"Yes," said the old man, "the day I retired, twenty years ago, I sat down on that station platform and there I been, sittin' doin' nothin', waitin' for something to happen, I didn't know what, I didn't know. I couldn't say. But when it finally happened, I'd know it, I'd look at it and say. Yes, sir, that's what I was waitin' for. Train wreck? No. Old woman friend come back to town after fifty years? No. No. It's hard to say. Someone. Something. And it seems to have something to do with you. I wish I could tell -"
"Why don't you try?" I said.
The stars were coming out. We walked on.
"Well," he said, slowly, "you know much about your own insides?"
"You mean my stomach or you mean psychologically?"
"That's the word. I mean your head, your brain, you know much about that7"
The grass whispered under my feet. "A little."
"You hate many people in your time?"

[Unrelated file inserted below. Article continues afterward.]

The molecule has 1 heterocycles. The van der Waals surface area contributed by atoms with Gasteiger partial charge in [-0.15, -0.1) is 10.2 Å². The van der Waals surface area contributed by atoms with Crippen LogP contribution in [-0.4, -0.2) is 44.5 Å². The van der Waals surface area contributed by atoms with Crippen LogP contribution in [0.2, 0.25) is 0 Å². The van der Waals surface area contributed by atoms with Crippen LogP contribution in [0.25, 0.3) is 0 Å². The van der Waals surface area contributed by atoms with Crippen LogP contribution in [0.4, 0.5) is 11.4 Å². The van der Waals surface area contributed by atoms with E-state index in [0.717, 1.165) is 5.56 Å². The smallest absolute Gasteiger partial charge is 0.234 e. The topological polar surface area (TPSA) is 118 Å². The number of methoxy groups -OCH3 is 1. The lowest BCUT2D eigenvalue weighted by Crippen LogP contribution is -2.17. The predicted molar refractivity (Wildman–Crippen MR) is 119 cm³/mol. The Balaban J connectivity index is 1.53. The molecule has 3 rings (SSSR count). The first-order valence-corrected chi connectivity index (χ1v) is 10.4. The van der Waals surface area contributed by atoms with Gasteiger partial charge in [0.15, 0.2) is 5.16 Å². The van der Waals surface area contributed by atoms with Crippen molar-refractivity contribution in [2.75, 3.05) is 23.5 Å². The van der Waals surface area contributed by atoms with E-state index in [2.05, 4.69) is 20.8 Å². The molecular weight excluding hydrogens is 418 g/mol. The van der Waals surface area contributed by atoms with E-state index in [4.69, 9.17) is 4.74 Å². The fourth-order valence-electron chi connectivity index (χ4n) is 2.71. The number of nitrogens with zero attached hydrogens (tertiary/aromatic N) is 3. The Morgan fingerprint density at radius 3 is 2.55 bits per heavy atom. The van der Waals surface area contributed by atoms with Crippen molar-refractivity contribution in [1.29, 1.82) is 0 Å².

"We all do. It's normal enough to hate, ain't it, and not only hate but, while we don't talk about it, don't we sometimes want to hit people who hurt us, even kill them?"
"Hardly a week passes we don't get that feeling," I said, "and put it away."
"We put away all our lives," he said. "The town says thus and so, mom and dad say this and that, the law says such and such. So you put away one killing and another and two more after that. By the time you're my age, you got lots of that kind of stuff between your ears. And unless you went to war, nothin' ever happened to get rid of it."
"Some men trap-shoot, or hunt ducks," I said. "Some men box or wrestle."
"And some don't. I'm talkin' about them that don't. Me. All my life I've been saltin' down those bodies, put-tin' 'em away on ice in my head. Sometimes you get mad at a town and the people in it for makin' you put things aside like that. You like the old cavemen who just gave a hell of a yell and whanged someone on the head with a club."
"Which all leads up to...?"